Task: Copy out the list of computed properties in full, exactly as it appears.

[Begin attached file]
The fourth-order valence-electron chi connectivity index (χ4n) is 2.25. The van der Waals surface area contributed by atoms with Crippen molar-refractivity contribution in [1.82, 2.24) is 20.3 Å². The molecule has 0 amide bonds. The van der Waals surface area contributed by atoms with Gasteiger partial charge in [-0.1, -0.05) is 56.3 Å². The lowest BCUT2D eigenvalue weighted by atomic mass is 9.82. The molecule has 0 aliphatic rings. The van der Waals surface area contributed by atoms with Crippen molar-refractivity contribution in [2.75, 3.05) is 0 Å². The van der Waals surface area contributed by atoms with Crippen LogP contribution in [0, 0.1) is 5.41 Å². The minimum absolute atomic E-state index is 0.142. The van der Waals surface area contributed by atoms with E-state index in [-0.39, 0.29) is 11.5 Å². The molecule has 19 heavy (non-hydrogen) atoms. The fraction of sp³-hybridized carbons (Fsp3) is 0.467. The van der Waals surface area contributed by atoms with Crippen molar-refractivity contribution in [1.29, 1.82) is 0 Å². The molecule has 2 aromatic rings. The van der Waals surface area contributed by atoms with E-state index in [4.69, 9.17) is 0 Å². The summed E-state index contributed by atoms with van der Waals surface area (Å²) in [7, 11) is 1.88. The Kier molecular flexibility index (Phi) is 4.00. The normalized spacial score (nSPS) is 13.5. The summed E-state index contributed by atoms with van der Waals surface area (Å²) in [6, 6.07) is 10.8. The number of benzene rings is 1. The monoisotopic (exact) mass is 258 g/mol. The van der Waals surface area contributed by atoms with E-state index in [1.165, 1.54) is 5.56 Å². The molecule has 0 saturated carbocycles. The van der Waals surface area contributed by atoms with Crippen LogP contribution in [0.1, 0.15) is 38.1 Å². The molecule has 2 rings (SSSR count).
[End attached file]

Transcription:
The fourth-order valence-electron chi connectivity index (χ4n) is 2.25. The van der Waals surface area contributed by atoms with Crippen molar-refractivity contribution in [1.82, 2.24) is 20.3 Å². The molecule has 0 amide bonds. The van der Waals surface area contributed by atoms with Gasteiger partial charge in [-0.1, -0.05) is 56.3 Å². The lowest BCUT2D eigenvalue weighted by atomic mass is 9.82. The molecule has 0 aliphatic rings. The van der Waals surface area contributed by atoms with Crippen molar-refractivity contribution in [2.75, 3.05) is 0 Å². The van der Waals surface area contributed by atoms with Crippen LogP contribution in [0, 0.1) is 5.41 Å². The minimum absolute atomic E-state index is 0.142. The van der Waals surface area contributed by atoms with E-state index in [-0.39, 0.29) is 11.5 Å². The molecule has 19 heavy (non-hydrogen) atoms. The fraction of sp³-hybridized carbons (Fsp3) is 0.467. The van der Waals surface area contributed by atoms with Crippen molar-refractivity contribution in [1.29, 1.82) is 0 Å². The molecule has 2 aromatic rings. The van der Waals surface area contributed by atoms with E-state index in [4.69, 9.17) is 0 Å². The summed E-state index contributed by atoms with van der Waals surface area (Å²) in [7, 11) is 1.88. The Kier molecular flexibility index (Phi) is 4.00. The normalized spacial score (nSPS) is 13.5. The summed E-state index contributed by atoms with van der Waals surface area (Å²) in [6, 6.07) is 10.8. The number of benzene rings is 1. The monoisotopic (exact) mass is 258 g/mol. The van der Waals surface area contributed by atoms with E-state index in [1.165, 1.54) is 5.56 Å². The molecule has 0 saturated carbocycles. The van der Waals surface area contributed by atoms with Crippen LogP contribution in [0.1, 0.15) is 38.1 Å². The molecule has 2 rings (SSSR count).